Is science sometimes in danger of getting tunnel vision? Recently published ebook author, Ian Miller, looks at other possible theories arising from data that we think we understand. Can looking problems in a different light give scientists a different perspective?

Peer Reviews – Are They Peer?

Towards the end of last year, Nature published two articles that raised issues with the peer review system. In one, the claim was made that the reviewer of one paper had not even read the paper, because he commented on something that might usually be found in such a paper, but in this case was not. Now, naturally this would be a cause for concern for the author. However, the article then went on to a somewhat deeper issue, namely that in 2013, the articles indexed in Elsevier's Scopus rose to 2.7 million. Now not all of these would be peer reviewed, but you see the problem. There are just not enough experts to deal with this flood of material. What happens is that scientists are given papers that are more outside their specialty, and yes, the reviewer may be able to evaluate the methods and results section, but, according to the claim, lack the expertise to evaluate the introduction and discussion.
The article then made the claim that reviewers should verify the authors are quoting the right literature to support their views. Now, I dispute this. The reason for citing literature is when the papers put forward views or results that are of significance to the argument that will follow, but an introduction of a paper is not a general review of anything that is vaguely associated with the topic. So the first question is, is the work novel? The probability of recognizing plagiarism unfortunately increases very rapidly as the level of expertise and experience of the reviewer becomes more significant. Recall the word "peer"? If the work is accepted as novel, then the next question is, are there any facts or assumptions seemingly pulled out of thin air that should be referenced to some other paper? If so, those papers should be referenced, but there is a problem in that the reviewer should not be expected to do a full literature search. Surely the author has to take responsibility. The important thing is the author does not claim that to which he is not entitled. The third problem is, is there a reference that shows the work to be wrong? Again, an expert in the field should be able to show this, but how to find enough such experts? Experts, by definition, are a small fraction of the total scientists.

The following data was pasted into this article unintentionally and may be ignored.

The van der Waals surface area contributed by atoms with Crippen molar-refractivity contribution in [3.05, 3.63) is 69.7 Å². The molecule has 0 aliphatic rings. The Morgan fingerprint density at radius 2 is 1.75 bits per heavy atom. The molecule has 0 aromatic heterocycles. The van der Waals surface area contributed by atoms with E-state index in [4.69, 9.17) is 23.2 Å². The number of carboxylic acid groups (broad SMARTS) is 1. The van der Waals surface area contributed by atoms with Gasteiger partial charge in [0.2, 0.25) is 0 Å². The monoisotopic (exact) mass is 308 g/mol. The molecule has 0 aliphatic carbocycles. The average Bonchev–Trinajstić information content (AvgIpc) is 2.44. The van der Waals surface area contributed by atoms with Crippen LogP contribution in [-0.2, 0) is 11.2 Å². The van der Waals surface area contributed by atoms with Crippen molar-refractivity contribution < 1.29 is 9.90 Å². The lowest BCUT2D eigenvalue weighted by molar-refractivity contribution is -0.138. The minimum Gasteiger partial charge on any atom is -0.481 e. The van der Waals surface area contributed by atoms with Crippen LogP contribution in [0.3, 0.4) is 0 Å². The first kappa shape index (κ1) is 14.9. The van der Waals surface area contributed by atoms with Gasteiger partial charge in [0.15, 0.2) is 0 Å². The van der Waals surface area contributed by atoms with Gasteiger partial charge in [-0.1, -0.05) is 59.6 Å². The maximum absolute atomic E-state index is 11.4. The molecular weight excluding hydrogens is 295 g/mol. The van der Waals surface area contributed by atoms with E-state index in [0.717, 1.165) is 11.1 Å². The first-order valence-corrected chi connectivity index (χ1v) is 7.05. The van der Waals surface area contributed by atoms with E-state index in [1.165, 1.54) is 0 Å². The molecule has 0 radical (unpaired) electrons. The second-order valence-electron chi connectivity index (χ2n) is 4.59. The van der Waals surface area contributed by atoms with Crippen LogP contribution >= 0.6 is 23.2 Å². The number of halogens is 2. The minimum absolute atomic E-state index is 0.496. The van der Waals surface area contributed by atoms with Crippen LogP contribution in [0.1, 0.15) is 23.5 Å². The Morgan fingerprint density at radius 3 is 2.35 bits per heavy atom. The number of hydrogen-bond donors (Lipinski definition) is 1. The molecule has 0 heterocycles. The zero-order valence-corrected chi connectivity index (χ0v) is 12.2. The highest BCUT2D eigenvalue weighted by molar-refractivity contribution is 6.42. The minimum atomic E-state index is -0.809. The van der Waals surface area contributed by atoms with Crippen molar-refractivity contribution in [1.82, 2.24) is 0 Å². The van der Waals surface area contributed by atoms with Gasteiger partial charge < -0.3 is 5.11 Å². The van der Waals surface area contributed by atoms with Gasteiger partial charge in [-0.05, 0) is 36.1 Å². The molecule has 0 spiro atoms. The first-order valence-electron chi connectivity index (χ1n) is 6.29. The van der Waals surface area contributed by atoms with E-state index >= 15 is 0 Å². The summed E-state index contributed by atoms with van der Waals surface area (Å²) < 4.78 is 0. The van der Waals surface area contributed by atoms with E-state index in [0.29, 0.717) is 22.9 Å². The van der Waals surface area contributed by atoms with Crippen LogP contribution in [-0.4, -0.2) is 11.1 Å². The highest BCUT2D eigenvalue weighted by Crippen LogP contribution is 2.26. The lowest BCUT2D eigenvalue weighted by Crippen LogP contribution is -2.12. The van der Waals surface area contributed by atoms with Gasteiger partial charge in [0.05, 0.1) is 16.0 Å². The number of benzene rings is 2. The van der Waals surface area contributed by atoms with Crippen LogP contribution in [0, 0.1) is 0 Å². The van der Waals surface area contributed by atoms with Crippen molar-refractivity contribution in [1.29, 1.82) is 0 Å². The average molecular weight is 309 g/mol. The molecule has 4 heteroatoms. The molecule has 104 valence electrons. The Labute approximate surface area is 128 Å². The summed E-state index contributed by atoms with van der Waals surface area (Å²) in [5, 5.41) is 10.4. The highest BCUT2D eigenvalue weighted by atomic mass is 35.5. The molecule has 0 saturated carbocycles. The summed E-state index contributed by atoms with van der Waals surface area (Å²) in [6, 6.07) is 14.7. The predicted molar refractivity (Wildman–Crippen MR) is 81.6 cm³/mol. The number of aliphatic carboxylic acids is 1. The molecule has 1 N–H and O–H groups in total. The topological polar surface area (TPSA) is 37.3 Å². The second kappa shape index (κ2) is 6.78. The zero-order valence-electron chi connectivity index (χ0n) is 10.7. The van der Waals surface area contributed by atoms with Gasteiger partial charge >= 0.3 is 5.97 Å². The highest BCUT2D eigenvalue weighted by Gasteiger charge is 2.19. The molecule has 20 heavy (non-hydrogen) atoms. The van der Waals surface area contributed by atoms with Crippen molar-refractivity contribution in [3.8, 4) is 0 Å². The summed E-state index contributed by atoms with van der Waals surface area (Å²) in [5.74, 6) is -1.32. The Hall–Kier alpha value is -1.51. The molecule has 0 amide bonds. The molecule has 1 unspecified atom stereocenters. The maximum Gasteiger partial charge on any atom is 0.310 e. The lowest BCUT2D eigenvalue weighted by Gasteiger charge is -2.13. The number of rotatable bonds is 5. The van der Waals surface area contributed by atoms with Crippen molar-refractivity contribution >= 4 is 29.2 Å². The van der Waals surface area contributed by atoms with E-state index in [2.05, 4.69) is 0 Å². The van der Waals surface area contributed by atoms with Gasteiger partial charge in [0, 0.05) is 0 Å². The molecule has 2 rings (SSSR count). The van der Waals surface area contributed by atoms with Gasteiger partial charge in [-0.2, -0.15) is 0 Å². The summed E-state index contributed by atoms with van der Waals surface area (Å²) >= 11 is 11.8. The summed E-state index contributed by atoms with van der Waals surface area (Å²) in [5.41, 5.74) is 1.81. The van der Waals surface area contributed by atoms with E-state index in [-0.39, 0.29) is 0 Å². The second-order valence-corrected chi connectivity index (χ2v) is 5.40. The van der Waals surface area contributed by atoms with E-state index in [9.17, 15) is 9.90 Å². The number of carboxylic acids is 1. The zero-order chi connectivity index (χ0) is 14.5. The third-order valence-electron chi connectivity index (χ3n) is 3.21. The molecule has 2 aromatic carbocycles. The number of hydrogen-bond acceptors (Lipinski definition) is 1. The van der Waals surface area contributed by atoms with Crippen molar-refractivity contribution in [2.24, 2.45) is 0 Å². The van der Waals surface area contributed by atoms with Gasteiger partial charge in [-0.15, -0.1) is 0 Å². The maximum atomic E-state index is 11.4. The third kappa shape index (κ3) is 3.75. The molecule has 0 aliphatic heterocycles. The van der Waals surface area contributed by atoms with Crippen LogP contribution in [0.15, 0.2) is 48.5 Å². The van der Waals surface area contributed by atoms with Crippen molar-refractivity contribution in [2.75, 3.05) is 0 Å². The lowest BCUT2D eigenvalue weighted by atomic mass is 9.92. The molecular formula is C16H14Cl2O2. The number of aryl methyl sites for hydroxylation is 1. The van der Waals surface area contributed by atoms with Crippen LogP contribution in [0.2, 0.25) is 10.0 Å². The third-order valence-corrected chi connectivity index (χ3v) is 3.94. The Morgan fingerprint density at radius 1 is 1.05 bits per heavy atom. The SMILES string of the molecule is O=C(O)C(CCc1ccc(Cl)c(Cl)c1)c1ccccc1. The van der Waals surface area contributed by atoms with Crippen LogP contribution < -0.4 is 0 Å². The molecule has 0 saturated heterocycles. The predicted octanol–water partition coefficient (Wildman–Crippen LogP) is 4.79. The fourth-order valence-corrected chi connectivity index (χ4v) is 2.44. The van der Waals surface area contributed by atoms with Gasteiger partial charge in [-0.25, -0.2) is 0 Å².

The second Nature article illustrated what I believe is a far more insidious problem: the peer review loop. Authors are often asked to recommend peer reviewers, so they do, within a small group of friends. In return, they know they will be recommended back. In a nice cozy circle, of course you recommend publication, with maybe the odd correction to show you did something. Even worse was the case where one author did his own reviews, and sent them to colleagues who in turn would submit them to the editor. This was caught out because everyone did it far too quickly. If you are going to cheat the system, obviously you should do it slowly, when the editor will be finally glad to have something on his table!
I believe recommendations from scientists should stop, but that then raises the question, how does the editor find reviewers? Personal knowledge is valuable, but with the great flood of papers coming in, can the editor know enough experts so that those he chooses are not overwhelmed? Then there is a problem with multi-author papers. If you look at some of the papers regarding the results from some of the NASA space probes, there may be up to fifty authors cited. In other words, anyone who knows sufficient is already an author.
But this raises the questions, why would scientists want to game the system, and why is peer review required? The answer to the first appears to be, to get more papers that go towards building up a reputation for promotion, awards, whatever. I suspect the scientific literature would become a lot more manageable if this practice were to stop. But the answer to the second one might come from something similar to the physicists' ArXiv; the authors can publish anything in e-form, but it is then open to public peer review, in which relevant comments from others can be attached. If the paper survives, it is worth keeping. If there is obvious plagiarism then the work is deleted and the plagiarist publicly identified. If some references have been left out, they can be added, although some check on relevance as opposed to self-citing would be required. If there is evidence the work is wrong, then that work can be submitted as a linked paper, and if  the first paper is not adequately defended, then everyone will disregard it. Let the scientific community do the peer review. This would not have worked while journals were printed on paper, but when they are essentially e-journals, why not? What do you think?
Posted by Ian Miller on Jul 5, 2015 11:47 PM Europe/London

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